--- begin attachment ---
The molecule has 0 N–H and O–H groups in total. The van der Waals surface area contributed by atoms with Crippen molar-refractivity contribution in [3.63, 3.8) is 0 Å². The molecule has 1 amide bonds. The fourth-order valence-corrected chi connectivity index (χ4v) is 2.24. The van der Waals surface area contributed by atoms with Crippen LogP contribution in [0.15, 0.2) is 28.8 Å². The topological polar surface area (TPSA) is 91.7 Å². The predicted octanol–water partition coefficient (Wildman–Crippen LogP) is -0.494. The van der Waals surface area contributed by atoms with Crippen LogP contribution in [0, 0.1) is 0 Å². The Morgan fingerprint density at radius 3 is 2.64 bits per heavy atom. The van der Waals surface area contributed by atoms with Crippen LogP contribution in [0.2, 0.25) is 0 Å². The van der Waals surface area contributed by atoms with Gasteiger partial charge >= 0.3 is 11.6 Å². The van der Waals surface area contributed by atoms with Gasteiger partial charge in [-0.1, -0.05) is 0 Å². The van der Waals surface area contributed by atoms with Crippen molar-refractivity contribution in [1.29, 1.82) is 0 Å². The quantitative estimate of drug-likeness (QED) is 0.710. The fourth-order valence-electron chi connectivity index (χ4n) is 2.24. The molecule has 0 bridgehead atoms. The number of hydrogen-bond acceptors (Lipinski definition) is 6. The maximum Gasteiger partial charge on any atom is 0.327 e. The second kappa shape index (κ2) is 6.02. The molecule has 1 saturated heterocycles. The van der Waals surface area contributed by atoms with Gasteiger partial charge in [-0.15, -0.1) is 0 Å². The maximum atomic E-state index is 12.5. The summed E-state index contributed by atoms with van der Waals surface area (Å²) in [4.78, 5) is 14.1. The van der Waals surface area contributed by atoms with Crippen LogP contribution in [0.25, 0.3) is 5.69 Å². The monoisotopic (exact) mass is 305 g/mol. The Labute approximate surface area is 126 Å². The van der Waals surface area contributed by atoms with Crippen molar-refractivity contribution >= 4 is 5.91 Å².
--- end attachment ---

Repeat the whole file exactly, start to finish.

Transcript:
The molecule has 0 N–H and O–H groups in total. The van der Waals surface area contributed by atoms with Crippen molar-refractivity contribution in [3.63, 3.8) is 0 Å². The molecule has 1 amide bonds. The fourth-order valence-corrected chi connectivity index (χ4v) is 2.24. The van der Waals surface area contributed by atoms with Crippen LogP contribution in [0.15, 0.2) is 28.8 Å². The topological polar surface area (TPSA) is 91.7 Å². The predicted octanol–water partition coefficient (Wildman–Crippen LogP) is -0.494. The van der Waals surface area contributed by atoms with Crippen LogP contribution in [0, 0.1) is 0 Å². The Morgan fingerprint density at radius 3 is 2.64 bits per heavy atom. The van der Waals surface area contributed by atoms with Crippen LogP contribution in [0.2, 0.25) is 0 Å². The van der Waals surface area contributed by atoms with Gasteiger partial charge >= 0.3 is 11.6 Å². The van der Waals surface area contributed by atoms with Gasteiger partial charge in [-0.1, -0.05) is 0 Å². The van der Waals surface area contributed by atoms with Crippen molar-refractivity contribution in [1.29, 1.82) is 0 Å². The quantitative estimate of drug-likeness (QED) is 0.710. The fourth-order valence-electron chi connectivity index (χ4n) is 2.24. The molecule has 0 bridgehead atoms. The number of hydrogen-bond acceptors (Lipinski definition) is 6. The maximum Gasteiger partial charge on any atom is 0.327 e. The second kappa shape index (κ2) is 6.02. The molecule has 1 saturated heterocycles. The van der Waals surface area contributed by atoms with Gasteiger partial charge in [-0.15, -0.1) is 0 Å². The maximum atomic E-state index is 12.5. The summed E-state index contributed by atoms with van der Waals surface area (Å²) in [4.78, 5) is 14.1. The van der Waals surface area contributed by atoms with Crippen LogP contribution in [0.25, 0.3) is 5.69 Å². The monoisotopic (exact) mass is 305 g/mol. The Labute approximate surface area is 126 Å². The van der Waals surface area contributed by atoms with Crippen molar-refractivity contribution >= 4 is 5.91 Å².